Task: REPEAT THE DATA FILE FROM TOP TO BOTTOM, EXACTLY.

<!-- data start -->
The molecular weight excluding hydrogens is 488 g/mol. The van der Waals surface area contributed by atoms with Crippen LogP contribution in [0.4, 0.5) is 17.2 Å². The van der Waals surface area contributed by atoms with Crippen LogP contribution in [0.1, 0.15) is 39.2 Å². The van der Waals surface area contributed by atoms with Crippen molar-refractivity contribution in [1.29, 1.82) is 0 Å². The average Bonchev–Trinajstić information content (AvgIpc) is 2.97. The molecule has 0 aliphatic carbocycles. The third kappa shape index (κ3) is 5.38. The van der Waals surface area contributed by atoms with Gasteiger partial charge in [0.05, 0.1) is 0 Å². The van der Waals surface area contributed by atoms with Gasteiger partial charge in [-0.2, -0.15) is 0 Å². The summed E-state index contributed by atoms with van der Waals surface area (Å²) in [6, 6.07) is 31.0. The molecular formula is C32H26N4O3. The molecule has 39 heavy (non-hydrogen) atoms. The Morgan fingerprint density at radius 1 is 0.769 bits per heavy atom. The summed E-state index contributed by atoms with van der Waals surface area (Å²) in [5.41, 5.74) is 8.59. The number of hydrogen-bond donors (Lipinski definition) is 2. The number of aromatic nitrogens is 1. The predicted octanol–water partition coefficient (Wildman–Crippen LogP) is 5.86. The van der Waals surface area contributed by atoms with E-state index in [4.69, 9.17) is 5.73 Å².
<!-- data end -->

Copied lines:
The molecular weight excluding hydrogens is 488 g/mol. The van der Waals surface area contributed by atoms with Crippen LogP contribution in [0.4, 0.5) is 17.2 Å². The van der Waals surface area contributed by atoms with Crippen LogP contribution in [0.1, 0.15) is 39.2 Å². The van der Waals surface area contributed by atoms with Crippen molar-refractivity contribution in [1.29, 1.82) is 0 Å². The average Bonchev–Trinajstić information content (AvgIpc) is 2.97. The molecule has 0 aliphatic carbocycles. The third kappa shape index (κ3) is 5.38. The van der Waals surface area contributed by atoms with Gasteiger partial charge in [0.05, 0.1) is 0 Å². The van der Waals surface area contributed by atoms with Gasteiger partial charge in [-0.2, -0.15) is 0 Å². The summed E-state index contributed by atoms with van der Waals surface area (Å²) in [6, 6.07) is 31.0. The molecular formula is C32H26N4O3. The molecule has 39 heavy (non-hydrogen) atoms. The Morgan fingerprint density at radius 1 is 0.769 bits per heavy atom. The summed E-state index contributed by atoms with van der Waals surface area (Å²) in [5.41, 5.74) is 8.59. The number of hydrogen-bond donors (Lipinski definition) is 2. The number of aromatic nitrogens is 1. The predicted octanol–water partition coefficient (Wildman–Crippen LogP) is 5.86. The van der Waals surface area contributed by atoms with E-state index in [4.69, 9.17) is 5.73 Å².